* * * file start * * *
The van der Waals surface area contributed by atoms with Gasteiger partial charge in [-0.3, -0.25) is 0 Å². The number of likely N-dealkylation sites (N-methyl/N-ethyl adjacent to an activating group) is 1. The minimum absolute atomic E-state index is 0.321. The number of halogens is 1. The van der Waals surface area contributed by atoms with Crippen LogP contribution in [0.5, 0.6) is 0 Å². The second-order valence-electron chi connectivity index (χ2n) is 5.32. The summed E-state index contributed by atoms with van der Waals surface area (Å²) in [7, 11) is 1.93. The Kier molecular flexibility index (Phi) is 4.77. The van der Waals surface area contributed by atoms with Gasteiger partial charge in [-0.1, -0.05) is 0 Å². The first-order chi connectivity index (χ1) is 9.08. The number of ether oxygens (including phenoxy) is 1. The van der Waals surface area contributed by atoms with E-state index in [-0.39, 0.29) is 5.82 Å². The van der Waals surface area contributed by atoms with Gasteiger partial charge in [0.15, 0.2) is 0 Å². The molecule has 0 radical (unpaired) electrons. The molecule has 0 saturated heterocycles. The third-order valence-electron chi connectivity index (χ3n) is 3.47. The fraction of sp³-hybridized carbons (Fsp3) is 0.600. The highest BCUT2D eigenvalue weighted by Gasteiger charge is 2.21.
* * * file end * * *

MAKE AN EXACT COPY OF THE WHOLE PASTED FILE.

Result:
The van der Waals surface area contributed by atoms with Gasteiger partial charge in [-0.3, -0.25) is 0 Å². The number of likely N-dealkylation sites (N-methyl/N-ethyl adjacent to an activating group) is 1. The minimum absolute atomic E-state index is 0.321. The number of halogens is 1. The van der Waals surface area contributed by atoms with Crippen LogP contribution in [0.5, 0.6) is 0 Å². The second-order valence-electron chi connectivity index (χ2n) is 5.32. The summed E-state index contributed by atoms with van der Waals surface area (Å²) in [7, 11) is 1.93. The Kier molecular flexibility index (Phi) is 4.77. The van der Waals surface area contributed by atoms with Gasteiger partial charge in [-0.1, -0.05) is 0 Å². The first-order chi connectivity index (χ1) is 9.08. The number of ether oxygens (including phenoxy) is 1. The van der Waals surface area contributed by atoms with E-state index in [-0.39, 0.29) is 5.82 Å². The van der Waals surface area contributed by atoms with Gasteiger partial charge in [0.15, 0.2) is 0 Å². The molecule has 0 radical (unpaired) electrons. The molecule has 0 saturated heterocycles. The third-order valence-electron chi connectivity index (χ3n) is 3.47. The fraction of sp³-hybridized carbons (Fsp3) is 0.600. The highest BCUT2D eigenvalue weighted by Gasteiger charge is 2.21.